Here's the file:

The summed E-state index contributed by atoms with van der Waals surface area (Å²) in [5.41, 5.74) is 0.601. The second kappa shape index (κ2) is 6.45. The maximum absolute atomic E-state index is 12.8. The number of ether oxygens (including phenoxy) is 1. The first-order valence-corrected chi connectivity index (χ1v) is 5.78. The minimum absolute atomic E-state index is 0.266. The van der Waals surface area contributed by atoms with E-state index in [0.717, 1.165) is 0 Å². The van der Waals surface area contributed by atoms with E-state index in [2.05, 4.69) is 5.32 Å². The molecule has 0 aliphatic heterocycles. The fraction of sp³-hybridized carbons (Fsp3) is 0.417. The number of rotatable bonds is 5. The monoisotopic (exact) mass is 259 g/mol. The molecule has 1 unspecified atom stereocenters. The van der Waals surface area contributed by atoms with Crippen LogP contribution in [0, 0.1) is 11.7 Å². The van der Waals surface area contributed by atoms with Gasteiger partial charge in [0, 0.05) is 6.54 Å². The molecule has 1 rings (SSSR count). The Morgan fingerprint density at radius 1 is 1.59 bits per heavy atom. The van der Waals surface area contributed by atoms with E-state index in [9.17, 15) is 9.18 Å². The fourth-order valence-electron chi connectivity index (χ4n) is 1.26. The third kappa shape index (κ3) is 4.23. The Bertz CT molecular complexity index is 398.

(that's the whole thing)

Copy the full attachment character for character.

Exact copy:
The summed E-state index contributed by atoms with van der Waals surface area (Å²) in [5.41, 5.74) is 0.601. The second kappa shape index (κ2) is 6.45. The maximum absolute atomic E-state index is 12.8. The number of ether oxygens (including phenoxy) is 1. The first-order valence-corrected chi connectivity index (χ1v) is 5.78. The minimum absolute atomic E-state index is 0.266. The van der Waals surface area contributed by atoms with E-state index in [0.717, 1.165) is 0 Å². The van der Waals surface area contributed by atoms with E-state index in [2.05, 4.69) is 5.32 Å². The molecule has 0 aliphatic heterocycles. The fraction of sp³-hybridized carbons (Fsp3) is 0.417. The number of rotatable bonds is 5. The monoisotopic (exact) mass is 259 g/mol. The molecule has 1 unspecified atom stereocenters. The van der Waals surface area contributed by atoms with Crippen LogP contribution in [0, 0.1) is 11.7 Å². The van der Waals surface area contributed by atoms with Gasteiger partial charge in [0, 0.05) is 6.54 Å². The molecule has 1 rings (SSSR count). The Morgan fingerprint density at radius 1 is 1.59 bits per heavy atom. The van der Waals surface area contributed by atoms with E-state index in [9.17, 15) is 9.18 Å². The fourth-order valence-electron chi connectivity index (χ4n) is 1.26. The third kappa shape index (κ3) is 4.23. The Bertz CT molecular complexity index is 398.